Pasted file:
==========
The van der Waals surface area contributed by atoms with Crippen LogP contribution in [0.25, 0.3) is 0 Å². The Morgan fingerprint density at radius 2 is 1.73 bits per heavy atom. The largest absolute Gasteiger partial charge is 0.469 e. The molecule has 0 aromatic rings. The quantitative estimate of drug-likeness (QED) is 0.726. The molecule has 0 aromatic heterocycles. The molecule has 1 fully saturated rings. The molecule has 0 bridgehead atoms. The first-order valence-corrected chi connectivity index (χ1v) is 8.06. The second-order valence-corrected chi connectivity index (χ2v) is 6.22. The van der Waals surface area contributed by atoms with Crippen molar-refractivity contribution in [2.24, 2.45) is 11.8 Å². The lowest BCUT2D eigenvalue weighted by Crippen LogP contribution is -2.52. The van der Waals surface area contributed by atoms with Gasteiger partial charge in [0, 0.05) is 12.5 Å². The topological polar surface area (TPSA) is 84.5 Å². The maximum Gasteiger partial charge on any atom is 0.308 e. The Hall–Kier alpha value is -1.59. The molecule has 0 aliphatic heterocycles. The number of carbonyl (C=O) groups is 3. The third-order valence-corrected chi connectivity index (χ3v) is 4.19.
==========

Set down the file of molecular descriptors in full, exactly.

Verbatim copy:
The van der Waals surface area contributed by atoms with Crippen LogP contribution in [0.25, 0.3) is 0 Å². The Morgan fingerprint density at radius 2 is 1.73 bits per heavy atom. The largest absolute Gasteiger partial charge is 0.469 e. The molecule has 0 aromatic rings. The quantitative estimate of drug-likeness (QED) is 0.726. The molecule has 0 aromatic heterocycles. The molecule has 1 fully saturated rings. The molecule has 0 bridgehead atoms. The first-order valence-corrected chi connectivity index (χ1v) is 8.06. The second-order valence-corrected chi connectivity index (χ2v) is 6.22. The van der Waals surface area contributed by atoms with Crippen molar-refractivity contribution in [2.24, 2.45) is 11.8 Å². The lowest BCUT2D eigenvalue weighted by Crippen LogP contribution is -2.52. The van der Waals surface area contributed by atoms with Gasteiger partial charge in [0, 0.05) is 12.5 Å². The topological polar surface area (TPSA) is 84.5 Å². The maximum Gasteiger partial charge on any atom is 0.308 e. The Hall–Kier alpha value is -1.59. The molecule has 0 aliphatic heterocycles. The number of carbonyl (C=O) groups is 3. The third-order valence-corrected chi connectivity index (χ3v) is 4.19.